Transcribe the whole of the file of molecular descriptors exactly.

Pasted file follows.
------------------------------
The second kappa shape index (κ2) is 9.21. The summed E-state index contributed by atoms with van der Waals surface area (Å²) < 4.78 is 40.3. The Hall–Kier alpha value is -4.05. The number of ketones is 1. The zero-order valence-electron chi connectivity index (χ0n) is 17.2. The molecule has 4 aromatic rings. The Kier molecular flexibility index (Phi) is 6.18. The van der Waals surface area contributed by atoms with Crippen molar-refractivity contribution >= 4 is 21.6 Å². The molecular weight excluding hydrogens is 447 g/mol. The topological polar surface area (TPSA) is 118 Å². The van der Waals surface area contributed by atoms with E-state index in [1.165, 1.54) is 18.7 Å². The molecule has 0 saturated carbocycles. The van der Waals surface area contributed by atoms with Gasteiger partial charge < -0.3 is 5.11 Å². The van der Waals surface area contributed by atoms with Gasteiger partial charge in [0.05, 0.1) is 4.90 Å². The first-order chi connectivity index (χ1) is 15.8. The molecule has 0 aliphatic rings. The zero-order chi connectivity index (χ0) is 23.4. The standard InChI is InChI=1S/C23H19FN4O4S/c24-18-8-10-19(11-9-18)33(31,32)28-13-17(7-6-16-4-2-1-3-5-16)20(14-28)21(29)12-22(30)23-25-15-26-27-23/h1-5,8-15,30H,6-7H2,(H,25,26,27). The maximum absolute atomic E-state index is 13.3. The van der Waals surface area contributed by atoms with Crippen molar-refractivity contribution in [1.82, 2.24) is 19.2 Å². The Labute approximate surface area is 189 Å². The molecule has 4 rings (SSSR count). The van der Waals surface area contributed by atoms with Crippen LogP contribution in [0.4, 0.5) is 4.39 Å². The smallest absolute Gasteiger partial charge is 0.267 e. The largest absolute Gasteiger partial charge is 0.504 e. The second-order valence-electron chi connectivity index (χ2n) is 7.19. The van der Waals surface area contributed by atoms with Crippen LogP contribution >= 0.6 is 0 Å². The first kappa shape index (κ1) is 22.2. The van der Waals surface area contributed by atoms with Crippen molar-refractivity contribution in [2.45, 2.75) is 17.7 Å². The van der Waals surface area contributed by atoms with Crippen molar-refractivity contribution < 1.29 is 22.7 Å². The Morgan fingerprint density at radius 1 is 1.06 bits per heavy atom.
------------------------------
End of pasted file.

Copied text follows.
The second kappa shape index (κ2) is 9.21. The summed E-state index contributed by atoms with van der Waals surface area (Å²) < 4.78 is 40.3. The Hall–Kier alpha value is -4.05. The number of ketones is 1. The zero-order valence-electron chi connectivity index (χ0n) is 17.2. The molecule has 4 aromatic rings. The Kier molecular flexibility index (Phi) is 6.18. The van der Waals surface area contributed by atoms with Crippen molar-refractivity contribution >= 4 is 21.6 Å². The molecular weight excluding hydrogens is 447 g/mol. The topological polar surface area (TPSA) is 118 Å². The van der Waals surface area contributed by atoms with E-state index in [1.165, 1.54) is 18.7 Å². The molecule has 0 saturated carbocycles. The van der Waals surface area contributed by atoms with Gasteiger partial charge < -0.3 is 5.11 Å². The van der Waals surface area contributed by atoms with Gasteiger partial charge in [0.05, 0.1) is 4.90 Å². The first-order chi connectivity index (χ1) is 15.8. The molecule has 0 aliphatic rings. The zero-order chi connectivity index (χ0) is 23.4. The standard InChI is InChI=1S/C23H19FN4O4S/c24-18-8-10-19(11-9-18)33(31,32)28-13-17(7-6-16-4-2-1-3-5-16)20(14-28)21(29)12-22(30)23-25-15-26-27-23/h1-5,8-15,30H,6-7H2,(H,25,26,27). The maximum absolute atomic E-state index is 13.3. The van der Waals surface area contributed by atoms with Crippen molar-refractivity contribution in [1.82, 2.24) is 19.2 Å². The Labute approximate surface area is 189 Å². The molecule has 4 rings (SSSR count). The van der Waals surface area contributed by atoms with Crippen LogP contribution in [0.4, 0.5) is 4.39 Å². The smallest absolute Gasteiger partial charge is 0.267 e. The largest absolute Gasteiger partial charge is 0.504 e. The second-order valence-electron chi connectivity index (χ2n) is 7.19. The van der Waals surface area contributed by atoms with Crippen LogP contribution >= 0.6 is 0 Å². The first kappa shape index (κ1) is 22.2. The van der Waals surface area contributed by atoms with Crippen molar-refractivity contribution in [2.45, 2.75) is 17.7 Å². The van der Waals surface area contributed by atoms with Crippen molar-refractivity contribution < 1.29 is 22.7 Å². The Morgan fingerprint density at radius 1 is 1.06 bits per heavy atom.